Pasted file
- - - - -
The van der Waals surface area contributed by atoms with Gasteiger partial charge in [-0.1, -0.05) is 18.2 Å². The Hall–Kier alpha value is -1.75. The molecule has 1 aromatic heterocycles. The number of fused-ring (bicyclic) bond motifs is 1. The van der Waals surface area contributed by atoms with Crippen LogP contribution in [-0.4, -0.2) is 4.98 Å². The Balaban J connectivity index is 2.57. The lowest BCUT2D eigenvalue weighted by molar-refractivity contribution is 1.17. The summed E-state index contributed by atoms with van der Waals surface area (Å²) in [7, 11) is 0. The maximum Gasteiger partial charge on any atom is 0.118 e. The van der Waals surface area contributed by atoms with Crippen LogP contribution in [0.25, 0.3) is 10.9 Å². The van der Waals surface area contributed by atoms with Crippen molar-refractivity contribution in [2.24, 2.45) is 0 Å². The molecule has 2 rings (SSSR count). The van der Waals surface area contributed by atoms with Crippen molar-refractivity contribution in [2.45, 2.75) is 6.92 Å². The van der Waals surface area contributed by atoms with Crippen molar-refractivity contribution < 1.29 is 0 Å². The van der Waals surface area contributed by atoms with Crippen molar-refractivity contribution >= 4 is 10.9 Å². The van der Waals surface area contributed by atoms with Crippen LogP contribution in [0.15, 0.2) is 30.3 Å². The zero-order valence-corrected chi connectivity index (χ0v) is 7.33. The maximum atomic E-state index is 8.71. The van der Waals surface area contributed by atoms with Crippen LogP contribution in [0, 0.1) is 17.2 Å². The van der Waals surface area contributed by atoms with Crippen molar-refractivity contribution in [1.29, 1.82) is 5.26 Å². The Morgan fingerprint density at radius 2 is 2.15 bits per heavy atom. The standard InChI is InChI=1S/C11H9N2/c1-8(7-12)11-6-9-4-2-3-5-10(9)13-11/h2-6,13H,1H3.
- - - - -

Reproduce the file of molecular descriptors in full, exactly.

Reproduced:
The van der Waals surface area contributed by atoms with Gasteiger partial charge in [-0.1, -0.05) is 18.2 Å². The Hall–Kier alpha value is -1.75. The molecule has 1 aromatic heterocycles. The number of fused-ring (bicyclic) bond motifs is 1. The van der Waals surface area contributed by atoms with Crippen LogP contribution in [-0.4, -0.2) is 4.98 Å². The Balaban J connectivity index is 2.57. The lowest BCUT2D eigenvalue weighted by molar-refractivity contribution is 1.17. The summed E-state index contributed by atoms with van der Waals surface area (Å²) in [7, 11) is 0. The maximum Gasteiger partial charge on any atom is 0.118 e. The van der Waals surface area contributed by atoms with Crippen LogP contribution in [0.25, 0.3) is 10.9 Å². The van der Waals surface area contributed by atoms with Crippen molar-refractivity contribution in [2.24, 2.45) is 0 Å². The molecule has 2 rings (SSSR count). The van der Waals surface area contributed by atoms with Crippen molar-refractivity contribution in [2.45, 2.75) is 6.92 Å². The van der Waals surface area contributed by atoms with Crippen molar-refractivity contribution < 1.29 is 0 Å². The van der Waals surface area contributed by atoms with Crippen molar-refractivity contribution >= 4 is 10.9 Å². The van der Waals surface area contributed by atoms with Crippen LogP contribution in [0.15, 0.2) is 30.3 Å². The zero-order valence-corrected chi connectivity index (χ0v) is 7.33. The maximum atomic E-state index is 8.71. The van der Waals surface area contributed by atoms with Crippen LogP contribution in [0, 0.1) is 17.2 Å². The van der Waals surface area contributed by atoms with Crippen molar-refractivity contribution in [1.29, 1.82) is 5.26 Å². The Morgan fingerprint density at radius 2 is 2.15 bits per heavy atom. The standard InChI is InChI=1S/C11H9N2/c1-8(7-12)11-6-9-4-2-3-5-10(9)13-11/h2-6,13H,1H3.